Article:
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This post turns the tables on Ricochet’s intrepid book reviewer, @seawriter, who is known to the outside world as Mark Lardas. He wrote an engaging, enjoyable book called “Vanished Houston Landmarks“, available for the Kindle, and it’s a skillful job that deserves your attention.
When I grew up, people didn’t hate Californians (yet). New Yorkers and Texans regularly topped polls of who our fellow Americans found most annoying, and despite vast differences between Gothamites and Texians, we have this in common: we are apt to boast a great deal. I’ll be the first to admit that I’ve only passed through Texas and I ought to know more about its history, but I can understand the boasting: it really is a remarkable place with wonderful people.
Vanished Houston Landmarks covers these lost images and places with an entertaining focus on how Houstonians shaped the modern world. As grand as that sounds, Mark backs it up with anecdotes few of us have ever heard, such as how a Boris Yeltsin visit to Randall’s, a supermarket, helped inspire the end of Communism in the USSR. Familiar associations with Houston, such as the Astrodome and the space program, are well covered too. It’s hard for us to imagine that there was a time when big Texas ever had to fight to prove it belonged in the major leagues, literally and metaphorically.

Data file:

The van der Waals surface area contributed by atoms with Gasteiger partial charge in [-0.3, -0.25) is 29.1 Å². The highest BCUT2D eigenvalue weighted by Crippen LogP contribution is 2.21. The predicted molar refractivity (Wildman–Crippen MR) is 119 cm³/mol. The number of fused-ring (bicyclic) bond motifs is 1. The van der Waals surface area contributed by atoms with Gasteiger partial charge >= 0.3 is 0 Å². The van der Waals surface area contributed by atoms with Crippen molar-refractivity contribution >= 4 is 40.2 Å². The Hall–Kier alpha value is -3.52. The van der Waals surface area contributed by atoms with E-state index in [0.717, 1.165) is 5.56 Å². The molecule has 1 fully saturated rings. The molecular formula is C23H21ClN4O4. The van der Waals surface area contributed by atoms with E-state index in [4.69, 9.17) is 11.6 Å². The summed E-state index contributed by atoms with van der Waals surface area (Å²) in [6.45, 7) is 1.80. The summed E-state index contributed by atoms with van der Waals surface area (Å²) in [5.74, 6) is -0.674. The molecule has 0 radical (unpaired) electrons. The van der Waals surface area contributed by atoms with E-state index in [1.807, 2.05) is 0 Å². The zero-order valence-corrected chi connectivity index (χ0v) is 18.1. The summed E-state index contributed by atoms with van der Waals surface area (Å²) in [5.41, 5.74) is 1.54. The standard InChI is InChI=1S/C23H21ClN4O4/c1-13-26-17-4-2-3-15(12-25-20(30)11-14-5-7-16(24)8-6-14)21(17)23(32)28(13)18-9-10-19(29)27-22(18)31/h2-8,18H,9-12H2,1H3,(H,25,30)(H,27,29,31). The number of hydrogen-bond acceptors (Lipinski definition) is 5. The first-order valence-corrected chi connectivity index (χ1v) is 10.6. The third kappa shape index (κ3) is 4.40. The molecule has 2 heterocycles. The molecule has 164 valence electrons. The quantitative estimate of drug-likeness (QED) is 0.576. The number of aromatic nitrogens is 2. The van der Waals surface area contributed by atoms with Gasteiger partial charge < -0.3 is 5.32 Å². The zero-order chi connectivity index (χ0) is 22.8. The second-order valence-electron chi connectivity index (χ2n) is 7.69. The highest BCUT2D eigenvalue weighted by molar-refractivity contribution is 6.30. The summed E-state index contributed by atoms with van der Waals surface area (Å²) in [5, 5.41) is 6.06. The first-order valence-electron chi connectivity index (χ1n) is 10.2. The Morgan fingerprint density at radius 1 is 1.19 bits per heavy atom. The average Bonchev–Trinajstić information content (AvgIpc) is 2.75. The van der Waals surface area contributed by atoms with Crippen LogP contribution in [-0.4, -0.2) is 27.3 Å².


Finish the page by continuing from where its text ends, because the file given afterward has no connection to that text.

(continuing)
Naturally, I skipped right to some of my own hobby interests, like the light rail interurban streetcars that once connected Houston and Galveston. Like everywhere else, Houston progressed by getting rid of the streetcars and then progressed by bringing them back. Funny how that works.
Maybe my favorite part of the book was (no surprise) about early television. Houston had the first educational TV station in the whole country, becoming the envied model for New York, L.A., and Washington. It’s still on the air.
Reading Mark’s book, I was reminded how much I like Texans. But don’t tell them; their heads are swelled enough! Remember, Vanished Houston Landmarks is available on Kindle. Do yourself a favor and buy it!Published in